All right, everybody, you asked for it: another installment of Oy, Rodney by Violet Crepuscular: Chapter CIV.
As Lady Margo tries to find out who is Queen of England at this time, Princess Didi visits Scurveyshire incognito to get the lay of the land. When she approaches the wading pool in the vicar’s back yard, Constable Chumley promptly arrests her. “Ye come alang wi’ me, lass,” he says, “ye’ll not be wilmin’ by yon brawnnick gulsen.”
“You fool, take your hands off the daughter of the Queen!” Her protests are to no avail, and she is deposited in the local lockup.
Meanwhile Lord Jeremy Coldsore, awaiting his marriage to Lady Margo, fobs off his creditors with a promise that the Queen herself will pay his bills. “Her Majesty is to be an honored guest at my wedding, and will spend the night in the Royal Suite of Coldsore Hall.” He does not mention that no one has spent the night in the Royal Suite of Coldsore Hall since 1603, when the Duke of Dobley went in one night and never came out.
Having convinced Lady Margo that he and the American adventurer Willis Twombley are one and the same and that it therefore doesn’t matter which one of them appears at the wedding as the groom, Lord Jeremy’s peace of mind is rattled by Twombley’s off-hand question: “Say, Germy, was you really jist a foundling left on the steps of this here hall? Margo says so.”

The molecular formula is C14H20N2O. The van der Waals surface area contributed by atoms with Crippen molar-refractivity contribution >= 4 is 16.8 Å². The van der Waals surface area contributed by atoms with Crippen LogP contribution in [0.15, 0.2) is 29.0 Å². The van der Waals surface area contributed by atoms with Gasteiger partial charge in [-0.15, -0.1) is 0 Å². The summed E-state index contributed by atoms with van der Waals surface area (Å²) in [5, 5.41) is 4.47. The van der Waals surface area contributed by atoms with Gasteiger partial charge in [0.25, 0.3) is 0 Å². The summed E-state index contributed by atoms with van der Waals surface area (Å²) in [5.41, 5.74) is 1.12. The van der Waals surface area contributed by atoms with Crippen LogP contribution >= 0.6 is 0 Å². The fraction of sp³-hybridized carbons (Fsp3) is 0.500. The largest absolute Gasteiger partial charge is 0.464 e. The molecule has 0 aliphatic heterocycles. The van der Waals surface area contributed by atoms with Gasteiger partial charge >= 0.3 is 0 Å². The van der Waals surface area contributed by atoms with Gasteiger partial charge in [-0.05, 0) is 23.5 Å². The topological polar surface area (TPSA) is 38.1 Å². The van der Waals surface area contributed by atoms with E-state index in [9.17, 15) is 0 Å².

This is the first Lord Jeremy has ever heard of it. “I am sure the lady has me confused with someone else,” he replies.
“Someone else besides me?”
“Please, Sargon!” Twombley believes he is Sargon of Akkad. “Please concentrate on the arrangements for the wedding! I’m growing rather concerned about the vicar. Ever since recovering from his conniptions, he skips everywhere instead of walking, and makes cryptic remarks about some writhing tentacles he thinks he saw under the pool. I fear his mind may be unsettled.”
“Oh, he’ll be all right for the wedding,” Twombley says. “Anyhow, it’s your turn to go to Margo’s tonight for supper. Try to be cheerful, ol’ hoss! Soon as the Queen gets here, we’re goin’ to get hitched and all your troubles will be over.”
Given the prodigious length of the rest of the book, we are at liberty to doubt the accuracy of that prediction.
And we still don’t know who the dickens “Rodney” is.